Bisexuality is a sexual orientation. Bisexuals are sexually attracted to more than one sex, gender or gender identity though not necessarily simultaneously, in the same way, or to the same degree.
A review of several studies on LGB population by the Williams Institute concluded that bisexual people comprise about half of LGB people in the United States (Gates 2011). Among the surveys reviewed was the National Survey of Family Growth (NSFG) which placed total percent of adults who identify as gay, lesbian, or bisexual at 3.7% (2.3% as bisexual and 1.4% as gay or lesbian) in 2006-2008.
In the NSFG survey, roughly 3 times as many women (5.5%) as men (2%) identified as bisexual. This is consistent with other surveys or studies where women are substantially more likely to identify as bisexual than men.
Despite the fact that bisexual individuals make up a significant part of the LBGTQ+ population, they face pervasive biases within their own families, communities, in the educational environment, as well as within the workplace. And studies have shown that straight-identified people often have more negative perceptions of bisexuals than they do of gay men or lesbian women.
Bisexual individuals are often discriminated against because of misconceptions about their sexual orientation. For example, some think that bisexuality is a phase for curious heterosexual individuals or confused gay or lesbian individuals which leads them to disregard or invalidate expressions of bisexual experience.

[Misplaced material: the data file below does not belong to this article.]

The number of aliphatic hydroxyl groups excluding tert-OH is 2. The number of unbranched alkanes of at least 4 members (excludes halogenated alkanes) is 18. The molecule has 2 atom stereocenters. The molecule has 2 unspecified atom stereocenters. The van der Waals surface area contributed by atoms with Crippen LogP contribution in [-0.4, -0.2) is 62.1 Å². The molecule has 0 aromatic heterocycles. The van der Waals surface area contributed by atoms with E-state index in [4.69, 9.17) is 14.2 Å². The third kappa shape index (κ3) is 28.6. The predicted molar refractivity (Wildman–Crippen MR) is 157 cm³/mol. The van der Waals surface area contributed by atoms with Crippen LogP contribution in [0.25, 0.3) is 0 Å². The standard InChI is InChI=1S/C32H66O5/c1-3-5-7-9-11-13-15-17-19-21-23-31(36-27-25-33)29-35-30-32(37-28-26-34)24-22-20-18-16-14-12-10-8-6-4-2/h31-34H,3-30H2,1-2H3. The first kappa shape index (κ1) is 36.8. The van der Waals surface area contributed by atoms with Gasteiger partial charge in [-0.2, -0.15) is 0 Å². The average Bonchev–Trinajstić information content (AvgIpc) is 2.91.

These misconceptions are at odds with recent research that has shown distinct differences between bisexual arousal patterns and arousal patterns among both homosexual and straight men and women. In one study, bisexual women and heterosexual women both showed reactions to male and female sexual stimuli, while homosexual women reacted only to female sexual stimuli (Safron 2018). In a companion study, bisexual men reacted to both male and female sexual stimuli, while heterosexual men reacted to female stimuli and homosexual men reacted to male stimuli (Safron 2017).
Bisexual Resource Center (BRC)
National bi+ organization in the U.S. that advocates for bisexual visibility
American Institute of Bisexuality (AIB)
Education and research into bisexuality
Resource list from GLAAD
(2019) Single Bisexual Men’s and Women’s Perceptions of Acceptance in the LGBTQ Community, Journal of Homosexuality,DOI: 10.1080/00918369.2019.1618645
Safron, A. et al. (2018). Neural Correlates of Sexual Orientation in Heterosexual, Bisexual, and Homosexual Women Scientific Reports. 8, 673; https://www.nature.com/articles/s41598-017-18372-0
Safron, A. et al. (2017). Neural Correlates of Sexual Orientation in Heterosexual, Bisexual, and Homosexual Men. Scientific Reports. 7, 41314; doi: 10.1038/srep41314
Gates, G. (2011). How many people are lesbian, gay, bisexual, and transgender? The Williams Institute whitepaper. https://williamsinstitute.law.ucla.edu/wp-content/uploads/Gates-How-Many-People-LGBT-Apr-2011.pdf